The original Aakash has been a disaster in reaching its users. The device was a failure because the specs were low enough to make it completely non-functional. However, Mr Tuli had repeatedly maintained that they have simply built it according to the specs mentioned in the tender. So, did people expect too much out of Aakash? Talking about expectations, Prof Phatak states that there has never been such a platform in India before for the educational sector. He says, “I don’t think they are expecting too much. I think they are expecting something useful. In any developed country, students will expect to be connected on Internet, any school will expect the teacher to use these technologies for education. In our country, this was not possible so far; now it is likely to be made possible and that’s why you see expectations. It appears to be too much because frankly, currently there is no other gadget that appears to permit people to use the educational apps in digital world. Whatever they are expecting is legitimate, as majority of students don't even have laptops or computers. We have 300 million Indians who are younger than 19 years, which is much more than population of some countries. That's the challenge we have. I think they are expecting much less.”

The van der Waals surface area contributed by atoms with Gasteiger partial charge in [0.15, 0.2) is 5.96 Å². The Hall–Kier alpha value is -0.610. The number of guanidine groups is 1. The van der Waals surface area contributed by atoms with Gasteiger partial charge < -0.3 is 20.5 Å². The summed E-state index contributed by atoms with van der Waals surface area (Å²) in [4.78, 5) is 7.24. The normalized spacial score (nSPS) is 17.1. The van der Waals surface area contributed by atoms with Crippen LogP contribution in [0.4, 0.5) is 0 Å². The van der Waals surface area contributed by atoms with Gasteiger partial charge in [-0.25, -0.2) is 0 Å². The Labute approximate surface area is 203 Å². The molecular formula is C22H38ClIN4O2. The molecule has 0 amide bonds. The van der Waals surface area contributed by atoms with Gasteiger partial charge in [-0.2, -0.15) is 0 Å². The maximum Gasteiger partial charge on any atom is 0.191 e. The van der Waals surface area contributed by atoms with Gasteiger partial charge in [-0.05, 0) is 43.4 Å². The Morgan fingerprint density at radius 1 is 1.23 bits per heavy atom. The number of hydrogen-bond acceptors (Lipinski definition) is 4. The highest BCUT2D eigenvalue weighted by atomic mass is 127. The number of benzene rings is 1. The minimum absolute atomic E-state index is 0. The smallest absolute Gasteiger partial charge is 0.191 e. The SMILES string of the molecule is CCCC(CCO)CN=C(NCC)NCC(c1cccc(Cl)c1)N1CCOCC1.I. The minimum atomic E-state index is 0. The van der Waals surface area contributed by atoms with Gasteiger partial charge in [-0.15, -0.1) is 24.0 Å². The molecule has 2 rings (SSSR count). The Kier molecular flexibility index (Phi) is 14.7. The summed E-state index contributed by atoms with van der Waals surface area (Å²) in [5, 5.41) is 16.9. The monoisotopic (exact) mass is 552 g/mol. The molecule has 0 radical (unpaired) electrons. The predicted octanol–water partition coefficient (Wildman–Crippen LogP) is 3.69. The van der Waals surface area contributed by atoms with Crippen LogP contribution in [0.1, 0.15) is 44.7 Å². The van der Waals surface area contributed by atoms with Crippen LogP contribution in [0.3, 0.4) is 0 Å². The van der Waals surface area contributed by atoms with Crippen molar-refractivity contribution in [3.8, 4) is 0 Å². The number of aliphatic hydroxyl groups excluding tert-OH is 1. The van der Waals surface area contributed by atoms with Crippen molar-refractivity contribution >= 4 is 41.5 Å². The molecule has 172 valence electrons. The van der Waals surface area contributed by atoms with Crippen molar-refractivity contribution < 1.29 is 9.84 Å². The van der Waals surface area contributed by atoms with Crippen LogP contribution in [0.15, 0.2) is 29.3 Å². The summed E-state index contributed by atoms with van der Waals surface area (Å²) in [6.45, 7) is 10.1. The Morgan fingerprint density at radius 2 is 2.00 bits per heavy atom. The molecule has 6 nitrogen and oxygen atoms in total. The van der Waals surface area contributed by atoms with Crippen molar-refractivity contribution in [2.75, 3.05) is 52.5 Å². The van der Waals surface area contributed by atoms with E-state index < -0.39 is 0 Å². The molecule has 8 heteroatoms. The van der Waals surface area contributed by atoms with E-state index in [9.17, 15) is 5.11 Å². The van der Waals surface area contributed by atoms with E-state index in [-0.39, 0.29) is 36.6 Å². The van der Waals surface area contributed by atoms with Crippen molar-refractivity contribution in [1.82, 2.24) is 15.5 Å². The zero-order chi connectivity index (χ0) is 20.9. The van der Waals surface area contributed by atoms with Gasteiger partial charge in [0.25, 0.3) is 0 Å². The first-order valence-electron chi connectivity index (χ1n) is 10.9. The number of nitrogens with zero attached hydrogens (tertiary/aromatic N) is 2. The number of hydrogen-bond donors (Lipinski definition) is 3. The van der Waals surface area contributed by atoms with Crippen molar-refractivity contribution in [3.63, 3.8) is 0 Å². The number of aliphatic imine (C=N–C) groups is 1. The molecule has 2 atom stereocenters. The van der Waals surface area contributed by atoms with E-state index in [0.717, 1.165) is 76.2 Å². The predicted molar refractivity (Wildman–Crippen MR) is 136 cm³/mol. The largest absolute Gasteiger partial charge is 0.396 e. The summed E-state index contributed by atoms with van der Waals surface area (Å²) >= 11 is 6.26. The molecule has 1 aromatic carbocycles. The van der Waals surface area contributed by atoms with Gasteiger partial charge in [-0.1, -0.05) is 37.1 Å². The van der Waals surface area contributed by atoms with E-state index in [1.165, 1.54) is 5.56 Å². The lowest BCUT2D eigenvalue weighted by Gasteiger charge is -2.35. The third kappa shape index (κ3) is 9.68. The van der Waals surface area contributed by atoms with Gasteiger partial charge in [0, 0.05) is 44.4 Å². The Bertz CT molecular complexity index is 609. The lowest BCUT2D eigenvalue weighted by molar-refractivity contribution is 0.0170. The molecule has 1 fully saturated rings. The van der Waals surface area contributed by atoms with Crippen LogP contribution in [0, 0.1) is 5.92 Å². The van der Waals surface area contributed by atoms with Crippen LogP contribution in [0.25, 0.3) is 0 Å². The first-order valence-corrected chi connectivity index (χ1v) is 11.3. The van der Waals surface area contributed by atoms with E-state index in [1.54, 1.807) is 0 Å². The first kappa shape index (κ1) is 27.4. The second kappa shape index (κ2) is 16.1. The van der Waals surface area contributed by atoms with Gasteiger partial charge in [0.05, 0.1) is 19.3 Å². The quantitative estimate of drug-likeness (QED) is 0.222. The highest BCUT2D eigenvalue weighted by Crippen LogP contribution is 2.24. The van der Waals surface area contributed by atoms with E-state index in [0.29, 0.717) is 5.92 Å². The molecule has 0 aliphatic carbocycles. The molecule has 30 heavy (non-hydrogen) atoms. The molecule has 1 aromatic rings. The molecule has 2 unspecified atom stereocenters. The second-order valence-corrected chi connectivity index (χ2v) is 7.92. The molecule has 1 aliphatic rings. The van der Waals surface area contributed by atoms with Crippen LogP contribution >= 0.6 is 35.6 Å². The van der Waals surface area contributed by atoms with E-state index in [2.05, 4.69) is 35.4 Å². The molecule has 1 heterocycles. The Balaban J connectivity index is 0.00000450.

The one aspect wherein no other tablet can beat the Aakash is the pricing. It is the mere pricing of the device that allured over 3 million Indians to order the tablet in just a couple of months. Could things be similar with Aakash 2? We asked Prof Phatak if the price is justified and this is what he has to say, ”I think India has succeeded in pulling that price through, how much price is justified depends upon where it is being put to use. For instance, if you are engineering students, you are roughly paying a fee of 50 to 60k and then purchasing books worth somewhere around 2-3k per semester. For that matter, school or even high school books aren't affordable by all. If I have a tablet, which NCERT permits to download all books and I put them in an SD card and can use them whenever I want; moreover, I can watch other educational content and lectures via Wi-Fi, then it adds significant value to the device. Now, it isn't just the price that you pay, but the additional features that make it a complete device for students. In fact, I would suggest that in the next iterations of Aakash, we should have three Aakash models catering to different age-groups of students.”